5 Replies Latest reply on Mar 7, 2008 7:00 AM by Radek Kubka

    Production MS SQL Server performance in a VM?

    jwnchoate Enthusiast


      Hello all. I wish to solicit some comments based on our situation concerning database servers on VM's.



      + CURRENTLY: +We have been running an ESX blade system for about 4 years now, upgraded to vi3 last summer.  These boxes are not beasts either, they are simple dual CPU with Hyperthreading or dual dual cores.  They have been running Oracle and SQL servers the whole time.  On a whole, the peformance has been good with a few solvable problems.  Occaisionally we had some issues that required us to give more resources or shares to the servers.  We do have 2G Fiber Channel on the Disk subsystem.



      We built a new blade system to grow on (we are still keeping the old system) with dual quad core CPU's and twice the RAM as before (14GB).  I am assuming that doubling the power should be a nice step up.  My only wish is that I had a FC back end, but my boss wants to go iSCSI for cost savings, and for the most part it works good, I am only nervous because the 1g vs 2g throughput.



      + SITUATION: +We have some new database servers to build.  Plans are to virtualize them as we did the others.  Base VM will be on the order of 4vcpu, 6G RAM and probably only share the ESX host with a few (2-5) lower resource requiring vm's.  Our older setup was 2vcpu and 4G RAM, and I considered this fairly sucessful.  *However*, everytime we sit down with a vendor or have some kind of performance issue with a support person we get an earful that they don't like virtualization because its too slow.  I end up trying to explain to them we have run fairly successfully for several years.  Granted you should take a slight performance hit, but it is worth it when you consider other advantages.  Its alwasy the same, general comments, no hard data, and stories of another customer who had a nightmare.



      PS, I know FC has always been considered faster, but I am going to be stuck with iSCSI solution on the new blades :-(.  So far though, I have not had any real problems, but my production db's are not installed yet.



      WHAT I NEED: I am working with our DB guy to work out some way of getting some hard benchmark numbers to see the bottom line, but I would like to know what others think of using databases on VM's and what their experiences are.  THANKS!!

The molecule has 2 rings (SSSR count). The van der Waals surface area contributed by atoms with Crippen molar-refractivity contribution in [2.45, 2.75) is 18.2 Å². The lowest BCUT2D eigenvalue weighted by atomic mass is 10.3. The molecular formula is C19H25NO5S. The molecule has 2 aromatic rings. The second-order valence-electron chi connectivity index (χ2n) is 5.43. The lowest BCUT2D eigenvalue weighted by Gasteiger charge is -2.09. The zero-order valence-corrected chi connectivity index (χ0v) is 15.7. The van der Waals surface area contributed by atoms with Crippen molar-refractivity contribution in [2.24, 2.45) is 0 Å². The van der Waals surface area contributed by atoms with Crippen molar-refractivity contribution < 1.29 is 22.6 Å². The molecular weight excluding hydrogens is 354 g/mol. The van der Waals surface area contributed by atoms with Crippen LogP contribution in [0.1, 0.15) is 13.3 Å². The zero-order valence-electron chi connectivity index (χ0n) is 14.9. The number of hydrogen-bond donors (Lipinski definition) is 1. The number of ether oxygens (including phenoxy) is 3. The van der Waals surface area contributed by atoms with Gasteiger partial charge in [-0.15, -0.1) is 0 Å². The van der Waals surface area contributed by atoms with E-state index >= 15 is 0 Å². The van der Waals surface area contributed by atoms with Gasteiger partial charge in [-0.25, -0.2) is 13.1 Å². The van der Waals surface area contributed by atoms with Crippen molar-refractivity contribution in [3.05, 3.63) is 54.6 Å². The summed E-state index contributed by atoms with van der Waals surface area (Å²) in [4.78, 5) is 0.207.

• 1. Re: Production MS SQL Server performance in a VM?
          FredPeterson Expert

          4 vCPU with 8 cores available = Bad Mojo.  I don't think I'd ever consider a 4 vCPU VM unless I had 16 or more cores to utilize.




          Of course you did qualify it with saying you'd be running smaller utilization VM's.  So long as you don't exceed 7 assigned vCPU (1 4vCPU and 3 1vCPU + service console = 8), everything would work swimingly.  If you ever attempted to run multiple 4 vCPU and 1 vCPU on the 8 core, you'll see some higher % Ready times.

          • 2. Re: Production MS SQL Server performance in a VM?
            jwnchoate Enthusiast


            Perhaps I misphrased/misunderstood something.  I am not assigning or dedicating a CPU, just a 4CPU vm.  I should be able to allocate more virtual cpu's than I have logical cpu's.  In fact, we often have 2 times the Virtual CPUs (some 2cpu vm's) on the hosts that have just 2 x physical single w hyperthreading processors (4 logical per host) and ready values are low with some occaisional spikes between 5-10%.  Even on the the busiest host we have with 2 single cores w hyperthreading (runs 85% PCPU on avg) with acceptable performance but not great ready values (spikes above 5% with occaisonal 10-20%).  Even then most of the time we are below 5%; however, there are high spikes that pop up and then back down.  A dual quad core host should be able to do even better than that.